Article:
Dell pays refund for unwanted Windows XP

 

Linux enthusiast gets a cheque to cover the costs of not using Windows.

A Linux user has managed to persuade Dell to refund the cost of Windows XP after buying a laptop from the vendor.

Dave Mitchell, a freelance programmer from Yorkshire, bought a Dell laptop in October but did not want the bundled copy of Windows XP Home.

The Linux enthusiast went through the registration procedure for the operating system, but then declined to activate the product and took screenshots of every step. 

"I had a clear record of what the licence did or did not say," he told the BBC. "I fully intended to take it as far as the small claims court just to be bloody-minded."

Mitchell sent a letter to Dell's UK headquarters explaining his position and received a cheque for £55.23 ($138.00) within days. Dell did not ask him for the Windows XP installation discs that came with the laptop.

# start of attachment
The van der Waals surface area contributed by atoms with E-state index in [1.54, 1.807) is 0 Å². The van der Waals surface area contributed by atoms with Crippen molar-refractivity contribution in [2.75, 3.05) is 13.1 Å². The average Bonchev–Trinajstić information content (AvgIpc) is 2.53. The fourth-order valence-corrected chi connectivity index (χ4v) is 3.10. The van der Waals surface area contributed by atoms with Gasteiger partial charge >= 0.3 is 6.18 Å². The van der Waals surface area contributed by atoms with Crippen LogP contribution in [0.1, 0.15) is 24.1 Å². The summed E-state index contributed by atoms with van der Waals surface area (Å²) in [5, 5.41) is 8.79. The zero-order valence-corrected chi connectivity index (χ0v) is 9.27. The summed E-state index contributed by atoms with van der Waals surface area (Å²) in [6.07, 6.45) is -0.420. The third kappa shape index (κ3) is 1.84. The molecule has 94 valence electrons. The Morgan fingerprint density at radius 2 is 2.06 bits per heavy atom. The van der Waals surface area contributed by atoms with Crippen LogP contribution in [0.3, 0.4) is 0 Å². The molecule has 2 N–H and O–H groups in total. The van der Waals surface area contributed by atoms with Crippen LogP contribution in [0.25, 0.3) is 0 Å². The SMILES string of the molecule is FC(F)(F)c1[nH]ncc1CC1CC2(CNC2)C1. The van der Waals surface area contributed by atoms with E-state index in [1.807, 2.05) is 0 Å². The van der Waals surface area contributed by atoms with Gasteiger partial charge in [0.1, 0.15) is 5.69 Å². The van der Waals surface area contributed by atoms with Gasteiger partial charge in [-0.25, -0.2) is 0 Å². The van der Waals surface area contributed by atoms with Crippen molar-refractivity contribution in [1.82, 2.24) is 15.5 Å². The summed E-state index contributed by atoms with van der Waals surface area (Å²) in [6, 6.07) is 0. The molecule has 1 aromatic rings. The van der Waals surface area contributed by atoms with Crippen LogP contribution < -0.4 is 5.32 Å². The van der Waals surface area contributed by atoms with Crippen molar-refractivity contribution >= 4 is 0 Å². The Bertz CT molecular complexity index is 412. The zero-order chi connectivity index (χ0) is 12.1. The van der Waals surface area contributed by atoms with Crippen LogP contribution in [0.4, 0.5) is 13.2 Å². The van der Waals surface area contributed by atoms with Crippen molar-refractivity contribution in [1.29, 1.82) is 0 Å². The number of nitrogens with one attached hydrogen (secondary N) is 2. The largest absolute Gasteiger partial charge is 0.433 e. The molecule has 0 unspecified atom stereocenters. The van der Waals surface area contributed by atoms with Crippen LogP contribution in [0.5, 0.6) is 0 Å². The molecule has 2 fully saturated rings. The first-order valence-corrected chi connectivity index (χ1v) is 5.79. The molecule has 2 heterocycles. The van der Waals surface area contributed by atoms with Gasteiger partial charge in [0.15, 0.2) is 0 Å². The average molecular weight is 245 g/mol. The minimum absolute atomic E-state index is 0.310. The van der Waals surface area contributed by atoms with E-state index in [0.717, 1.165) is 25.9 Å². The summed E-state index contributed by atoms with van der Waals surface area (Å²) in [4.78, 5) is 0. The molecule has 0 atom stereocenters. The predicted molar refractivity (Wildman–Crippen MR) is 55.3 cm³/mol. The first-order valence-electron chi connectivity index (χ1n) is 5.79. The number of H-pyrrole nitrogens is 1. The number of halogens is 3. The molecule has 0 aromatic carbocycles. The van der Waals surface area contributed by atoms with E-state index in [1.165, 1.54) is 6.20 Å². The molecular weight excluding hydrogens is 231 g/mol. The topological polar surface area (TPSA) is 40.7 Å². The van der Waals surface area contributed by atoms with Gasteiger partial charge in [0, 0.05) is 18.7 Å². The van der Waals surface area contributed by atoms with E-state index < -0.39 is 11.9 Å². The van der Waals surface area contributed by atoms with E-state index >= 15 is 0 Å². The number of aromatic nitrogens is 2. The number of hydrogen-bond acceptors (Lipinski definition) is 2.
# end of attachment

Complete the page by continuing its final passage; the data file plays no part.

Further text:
"Dell does not have an official program that accommodates the return of the operating system," said a spokeswoman from Dell.

"In general a customer would return the system if unhappy with any pre-installed software end-user licence agreement, including the operating system.

"Customers should consult the applicable terms and conditions of sale for more information on Dell's return policy."

Dell has offered alternative operating systems to Windows on its desktop range for some time now but laptops only come with Windows.

Copyright ©v3.co.uk


Dell pays refund for unwanted Windows XP
 
 
 
Top Stories
Coalition's NBN cost-benefit study finds in favour of MTM
FTTP costs too much, would take too long.
 
Who'd have picked a BlackBerry for the Internet of Things?
[Blog] BlackBerry has a more secure future in the physical world.
 
Will Nutanix be outflanked before reaching IPO?
VMware muscles in on storage startup in hyper-converged infrastructure.
 
 
Sign up to receive iTnews email bulletins
   FOLLOW US...
Latest Comments
Polls
Which is the most prevalent cyber attack method your organisation faces?




   |   View results
Phishing and social engineering
  70%
 
Advanced persistent threats
  3%
 
Unpatched or unsupported software vulnerabilities
  11%
 
Denial of service attacks
  6%
 
Insider threats
  10%
TOTAL VOTES: 659

Vote